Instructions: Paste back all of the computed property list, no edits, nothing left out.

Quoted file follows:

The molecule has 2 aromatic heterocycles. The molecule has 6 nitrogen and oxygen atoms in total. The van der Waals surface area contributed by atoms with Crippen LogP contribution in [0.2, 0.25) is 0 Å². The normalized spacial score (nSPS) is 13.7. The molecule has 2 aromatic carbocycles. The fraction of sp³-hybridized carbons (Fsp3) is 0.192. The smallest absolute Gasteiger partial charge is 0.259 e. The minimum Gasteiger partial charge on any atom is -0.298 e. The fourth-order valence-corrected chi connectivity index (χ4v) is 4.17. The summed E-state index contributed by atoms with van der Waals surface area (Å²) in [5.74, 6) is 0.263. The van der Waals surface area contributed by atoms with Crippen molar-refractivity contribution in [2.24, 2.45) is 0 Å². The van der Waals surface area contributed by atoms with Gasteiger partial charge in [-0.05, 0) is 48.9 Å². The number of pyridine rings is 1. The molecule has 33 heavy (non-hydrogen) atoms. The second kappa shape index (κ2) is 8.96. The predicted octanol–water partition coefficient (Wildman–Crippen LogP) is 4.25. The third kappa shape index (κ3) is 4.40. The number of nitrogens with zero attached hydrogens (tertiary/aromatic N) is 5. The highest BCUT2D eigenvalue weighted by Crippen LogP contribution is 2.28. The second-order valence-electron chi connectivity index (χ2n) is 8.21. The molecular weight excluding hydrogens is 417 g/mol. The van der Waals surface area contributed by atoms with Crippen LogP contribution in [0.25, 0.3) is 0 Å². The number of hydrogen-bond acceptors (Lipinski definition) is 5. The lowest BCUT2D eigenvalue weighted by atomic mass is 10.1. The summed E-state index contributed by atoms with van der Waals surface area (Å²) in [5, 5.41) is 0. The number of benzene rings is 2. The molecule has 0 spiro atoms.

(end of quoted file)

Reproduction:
The molecule has 2 aromatic heterocycles. The molecule has 6 nitrogen and oxygen atoms in total. The van der Waals surface area contributed by atoms with Crippen LogP contribution in [0.2, 0.25) is 0 Å². The normalized spacial score (nSPS) is 13.7. The molecule has 2 aromatic carbocycles. The fraction of sp³-hybridized carbons (Fsp3) is 0.192. The smallest absolute Gasteiger partial charge is 0.259 e. The minimum Gasteiger partial charge on any atom is -0.298 e. The fourth-order valence-corrected chi connectivity index (χ4v) is 4.17. The summed E-state index contributed by atoms with van der Waals surface area (Å²) in [5.74, 6) is 0.263. The van der Waals surface area contributed by atoms with Crippen molar-refractivity contribution in [2.24, 2.45) is 0 Å². The van der Waals surface area contributed by atoms with Gasteiger partial charge in [-0.05, 0) is 48.9 Å². The number of pyridine rings is 1. The molecule has 33 heavy (non-hydrogen) atoms. The second kappa shape index (κ2) is 8.96. The predicted octanol–water partition coefficient (Wildman–Crippen LogP) is 4.25. The third kappa shape index (κ3) is 4.40. The number of nitrogens with zero attached hydrogens (tertiary/aromatic N) is 5. The highest BCUT2D eigenvalue weighted by Crippen LogP contribution is 2.28. The second-order valence-electron chi connectivity index (χ2n) is 8.21. The molecular weight excluding hydrogens is 417 g/mol. The van der Waals surface area contributed by atoms with Crippen LogP contribution in [0.25, 0.3) is 0 Å². The number of hydrogen-bond acceptors (Lipinski definition) is 5. The lowest BCUT2D eigenvalue weighted by atomic mass is 10.1. The summed E-state index contributed by atoms with van der Waals surface area (Å²) in [5, 5.41) is 0. The number of benzene rings is 2. The molecule has 0 spiro atoms.